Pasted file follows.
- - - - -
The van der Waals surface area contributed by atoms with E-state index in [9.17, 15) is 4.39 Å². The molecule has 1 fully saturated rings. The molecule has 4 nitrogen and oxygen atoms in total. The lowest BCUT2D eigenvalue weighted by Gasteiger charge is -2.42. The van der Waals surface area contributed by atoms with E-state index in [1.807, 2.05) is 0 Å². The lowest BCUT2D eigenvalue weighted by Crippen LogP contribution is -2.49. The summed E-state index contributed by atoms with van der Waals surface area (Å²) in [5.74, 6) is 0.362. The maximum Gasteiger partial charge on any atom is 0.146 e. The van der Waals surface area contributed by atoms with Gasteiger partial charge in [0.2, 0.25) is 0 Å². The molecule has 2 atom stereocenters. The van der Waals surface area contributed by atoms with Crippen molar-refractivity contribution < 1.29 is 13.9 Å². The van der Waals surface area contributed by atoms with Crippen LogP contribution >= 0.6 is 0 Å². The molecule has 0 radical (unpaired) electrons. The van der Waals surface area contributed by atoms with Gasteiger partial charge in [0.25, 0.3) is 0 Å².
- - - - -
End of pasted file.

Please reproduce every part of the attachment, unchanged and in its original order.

The van der Waals surface area contributed by atoms with E-state index in [9.17, 15) is 4.39 Å². The molecule has 1 fully saturated rings. The molecule has 4 nitrogen and oxygen atoms in total. The lowest BCUT2D eigenvalue weighted by Gasteiger charge is -2.42. The van der Waals surface area contributed by atoms with E-state index in [1.807, 2.05) is 0 Å². The lowest BCUT2D eigenvalue weighted by Crippen LogP contribution is -2.49. The summed E-state index contributed by atoms with van der Waals surface area (Å²) in [5.74, 6) is 0.362. The maximum Gasteiger partial charge on any atom is 0.146 e. The van der Waals surface area contributed by atoms with Gasteiger partial charge in [0.2, 0.25) is 0 Å². The molecule has 2 atom stereocenters. The van der Waals surface area contributed by atoms with Crippen molar-refractivity contribution < 1.29 is 13.9 Å². The van der Waals surface area contributed by atoms with Crippen LogP contribution >= 0.6 is 0 Å². The molecule has 0 radical (unpaired) electrons. The van der Waals surface area contributed by atoms with Gasteiger partial charge in [0.25, 0.3) is 0 Å².